The Voice of Fire story begins with the opening of Moshe Safdie’s new National Gallery in May 1988. When Brydon Smith saw Safdie’s plan, with two huge second-floor rooms at the heart of the structure, he envisioned the ideal spot for a signature acquisition. “I think I said to Safdie at one point, ‘There’s one painting I know that would hold that wall,’” he says, laughing quietly at the thought of the nearly twelve-metre-high wall at the end of room C214. Smith had never forgotten the world’s fair in Montreal, especially his first glimpse of Voice of Fire, surrounded as it was by other huge canvases hanging in Buckminster Fuller’s giant geodesic dome.
Today C214 feels like a curatorial time machine; in Canada, publicly funded collection building never had it so good. During his thirty-two-year tenure in Ottawa, Smith filled the museum with modern masterpieces, from Andy Warhol’s Brillo boxes (his first purchase, in 1967) to Donald Judd’s “specific objects.” In room C214, we see this clarity and ambition writ large, with four Newmans, a Jackson Pollock (his only work on glass), and a Mark Rothko (bought, controversially, in 1993 for more than $1.8 million), among others.
Newman’s connections to Canada ran deep, starting with an early residency at the artists’ retreat at Emma Lake, Saskatchewan; then Expo 67; an address at Dan Flavin’s 1969 National Gallery show; and Smith’s long acquaintance with Annalee, the artist’s wife and professional partner, after Newman’s death in 1970. Without this history, Voice of Fire might well have been sold to the highest bidder. Annalee Newman admitted that she kept the price artificially low; her husband, she believed, would have wanted it in the National Gallery. At auction, the painting would have likely fetched at least double what the gallery paid — maybe more.
And today? Some observers suggest the bidding could begin at over $10 million. “In 1990, even the headline-making purchases were not the kind of numbers we’re talking about now,” says Blake Gopnik, adding that we “constantly hear about van Goghs going for $80 million,” or even “a lousy Picasso” selling for more than $100 million. Despite the severity of the economic downturn, the art market is still booming. And Marc Mayer, now the National Gallery’s director and CEO, says that while the museum has an $8-million annual acquisitions budget, “I’m almost positive we would not be able to buy Voice of Fire today were it made available to us. That really was our one chance.”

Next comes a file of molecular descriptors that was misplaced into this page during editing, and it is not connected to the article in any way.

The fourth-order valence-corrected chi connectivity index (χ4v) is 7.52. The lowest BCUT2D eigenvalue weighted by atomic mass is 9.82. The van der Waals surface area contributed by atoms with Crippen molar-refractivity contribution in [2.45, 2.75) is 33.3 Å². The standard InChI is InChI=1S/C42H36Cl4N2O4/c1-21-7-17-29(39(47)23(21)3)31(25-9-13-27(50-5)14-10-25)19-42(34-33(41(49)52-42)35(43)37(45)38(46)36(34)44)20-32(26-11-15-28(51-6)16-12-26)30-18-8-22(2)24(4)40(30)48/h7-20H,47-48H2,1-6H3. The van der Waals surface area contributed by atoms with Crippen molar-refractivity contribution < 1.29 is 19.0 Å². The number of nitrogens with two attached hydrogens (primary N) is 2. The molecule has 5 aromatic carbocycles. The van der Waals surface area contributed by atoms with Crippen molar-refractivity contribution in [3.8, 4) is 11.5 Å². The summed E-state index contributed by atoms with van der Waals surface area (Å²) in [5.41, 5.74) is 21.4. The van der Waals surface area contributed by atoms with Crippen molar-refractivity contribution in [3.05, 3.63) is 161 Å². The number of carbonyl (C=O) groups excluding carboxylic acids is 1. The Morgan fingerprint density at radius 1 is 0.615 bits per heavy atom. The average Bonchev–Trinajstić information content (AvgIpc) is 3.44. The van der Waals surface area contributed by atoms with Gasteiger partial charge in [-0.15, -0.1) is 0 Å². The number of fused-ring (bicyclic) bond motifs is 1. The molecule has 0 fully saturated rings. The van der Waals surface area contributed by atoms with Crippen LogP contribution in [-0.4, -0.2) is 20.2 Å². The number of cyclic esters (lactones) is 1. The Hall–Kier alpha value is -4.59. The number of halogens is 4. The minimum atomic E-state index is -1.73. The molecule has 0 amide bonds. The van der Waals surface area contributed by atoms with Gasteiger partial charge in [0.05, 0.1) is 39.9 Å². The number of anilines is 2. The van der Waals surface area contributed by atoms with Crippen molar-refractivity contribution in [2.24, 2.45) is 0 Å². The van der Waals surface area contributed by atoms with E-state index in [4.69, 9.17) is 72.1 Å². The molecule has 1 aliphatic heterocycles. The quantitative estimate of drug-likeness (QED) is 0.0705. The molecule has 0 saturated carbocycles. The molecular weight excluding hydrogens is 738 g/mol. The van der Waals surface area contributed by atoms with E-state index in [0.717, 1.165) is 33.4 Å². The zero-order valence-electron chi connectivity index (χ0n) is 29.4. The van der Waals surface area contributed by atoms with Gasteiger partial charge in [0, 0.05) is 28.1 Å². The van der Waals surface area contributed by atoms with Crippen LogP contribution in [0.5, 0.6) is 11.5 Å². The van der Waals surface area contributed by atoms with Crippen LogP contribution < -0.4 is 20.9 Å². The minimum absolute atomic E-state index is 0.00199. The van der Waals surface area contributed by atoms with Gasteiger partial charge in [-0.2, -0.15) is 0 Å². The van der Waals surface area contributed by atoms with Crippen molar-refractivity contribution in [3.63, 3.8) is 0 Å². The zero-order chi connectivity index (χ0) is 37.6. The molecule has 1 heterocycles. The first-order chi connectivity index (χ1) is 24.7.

Compared with those of other Canadian museums, the National Gallery’s acquisitions budget — more than double what it was during the Voice of Fire crisis — is enormous. (At the best of times, and with private support, a big-city museum might nudge toward $1 million.) But consider this within an international context. The National Gallery’s budget competes with that of the new Louvre Abu Dhabi (nearly $60 million) and New York’s Metropolitan Museum of Art (approximately $30 million). Canadian curators just don’t cut big taxpayer-funded cheques for historical masterworks anymore. Now public-private partnerships rule, American-style philanthropy is key, and organizations (such as Vancouver’s Audain Foundation) participate in acquisitions large and small. There are new galleries in Toronto and Edmonton, and plans afoot in Saskatoon and Vancouver, but can we afford to fill them with new collections?
The Art Gallery of Ontario is often mentioned as a model. Long before its Frank Gehry–designed extension opened in 2008, director Matthew Teitelbaum courted Kenneth Thomson. When the billionaire art collector donated his huge, multi-faceted collection and more than $100 million in cash, the new AGO was, literally, a gallery transformed. Thomson also bequeathed Rubens’ The Massacre of the Innocents, a baroque masterwork he bought at auction for approximately $117 million, still the highest price ever paid for an Old Master.